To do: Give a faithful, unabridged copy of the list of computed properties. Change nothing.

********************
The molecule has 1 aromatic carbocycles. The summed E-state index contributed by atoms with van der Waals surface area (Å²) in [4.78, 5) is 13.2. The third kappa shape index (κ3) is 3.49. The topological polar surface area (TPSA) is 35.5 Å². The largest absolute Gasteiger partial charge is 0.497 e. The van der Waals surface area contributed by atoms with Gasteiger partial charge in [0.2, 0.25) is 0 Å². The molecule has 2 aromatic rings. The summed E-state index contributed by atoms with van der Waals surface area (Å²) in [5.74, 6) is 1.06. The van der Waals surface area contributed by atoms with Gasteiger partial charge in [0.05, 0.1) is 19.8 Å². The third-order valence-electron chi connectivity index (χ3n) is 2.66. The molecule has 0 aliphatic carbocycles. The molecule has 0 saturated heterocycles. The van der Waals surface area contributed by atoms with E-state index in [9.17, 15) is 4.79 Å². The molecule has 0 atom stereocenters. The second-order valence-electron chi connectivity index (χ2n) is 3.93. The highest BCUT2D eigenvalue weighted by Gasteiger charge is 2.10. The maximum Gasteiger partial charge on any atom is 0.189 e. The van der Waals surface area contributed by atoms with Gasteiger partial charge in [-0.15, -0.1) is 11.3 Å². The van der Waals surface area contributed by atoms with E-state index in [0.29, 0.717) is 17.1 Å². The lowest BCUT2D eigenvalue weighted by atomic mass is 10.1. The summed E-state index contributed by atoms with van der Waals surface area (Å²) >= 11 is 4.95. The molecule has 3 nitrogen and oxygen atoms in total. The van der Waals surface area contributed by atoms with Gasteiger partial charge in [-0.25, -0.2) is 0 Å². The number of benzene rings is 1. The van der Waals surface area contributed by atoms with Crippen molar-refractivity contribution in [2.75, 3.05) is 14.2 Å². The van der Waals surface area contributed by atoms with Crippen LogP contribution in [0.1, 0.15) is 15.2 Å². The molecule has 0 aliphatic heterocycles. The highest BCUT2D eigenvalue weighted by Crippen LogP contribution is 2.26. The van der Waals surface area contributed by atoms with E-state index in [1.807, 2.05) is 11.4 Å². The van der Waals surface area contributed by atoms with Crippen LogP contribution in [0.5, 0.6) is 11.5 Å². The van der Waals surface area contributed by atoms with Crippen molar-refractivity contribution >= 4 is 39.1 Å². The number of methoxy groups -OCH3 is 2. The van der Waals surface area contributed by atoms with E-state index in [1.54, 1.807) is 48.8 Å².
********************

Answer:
The molecule has 1 aromatic carbocycles. The summed E-state index contributed by atoms with van der Waals surface area (Å²) in [4.78, 5) is 13.2. The third kappa shape index (κ3) is 3.49. The topological polar surface area (TPSA) is 35.5 Å². The largest absolute Gasteiger partial charge is 0.497 e. The van der Waals surface area contributed by atoms with Gasteiger partial charge in [0.2, 0.25) is 0 Å². The molecule has 2 aromatic rings. The summed E-state index contributed by atoms with van der Waals surface area (Å²) in [5.74, 6) is 1.06. The van der Waals surface area contributed by atoms with Gasteiger partial charge in [0.05, 0.1) is 19.8 Å². The third-order valence-electron chi connectivity index (χ3n) is 2.66. The molecule has 0 aliphatic carbocycles. The molecule has 0 saturated heterocycles. The van der Waals surface area contributed by atoms with E-state index in [9.17, 15) is 4.79 Å². The molecule has 0 atom stereocenters. The second-order valence-electron chi connectivity index (χ2n) is 3.93. The highest BCUT2D eigenvalue weighted by Gasteiger charge is 2.10. The maximum Gasteiger partial charge on any atom is 0.189 e. The van der Waals surface area contributed by atoms with Gasteiger partial charge in [-0.15, -0.1) is 11.3 Å². The van der Waals surface area contributed by atoms with E-state index in [0.29, 0.717) is 17.1 Å². The lowest BCUT2D eigenvalue weighted by atomic mass is 10.1. The summed E-state index contributed by atoms with van der Waals surface area (Å²) >= 11 is 4.95. The molecule has 3 nitrogen and oxygen atoms in total. The van der Waals surface area contributed by atoms with Gasteiger partial charge in [-0.25, -0.2) is 0 Å². The number of benzene rings is 1. The van der Waals surface area contributed by atoms with Crippen molar-refractivity contribution in [2.75, 3.05) is 14.2 Å². The van der Waals surface area contributed by atoms with Crippen LogP contribution in [0.1, 0.15) is 15.2 Å². The molecule has 0 aliphatic heterocycles. The highest BCUT2D eigenvalue weighted by Crippen LogP contribution is 2.26. The van der Waals surface area contributed by atoms with E-state index in [1.807, 2.05) is 11.4 Å². The van der Waals surface area contributed by atoms with Crippen LogP contribution in [0.5, 0.6) is 11.5 Å². The van der Waals surface area contributed by atoms with Crippen molar-refractivity contribution >= 4 is 39.1 Å². The number of methoxy groups -OCH3 is 2. The van der Waals surface area contributed by atoms with E-state index in [1.54, 1.807) is 48.8 Å².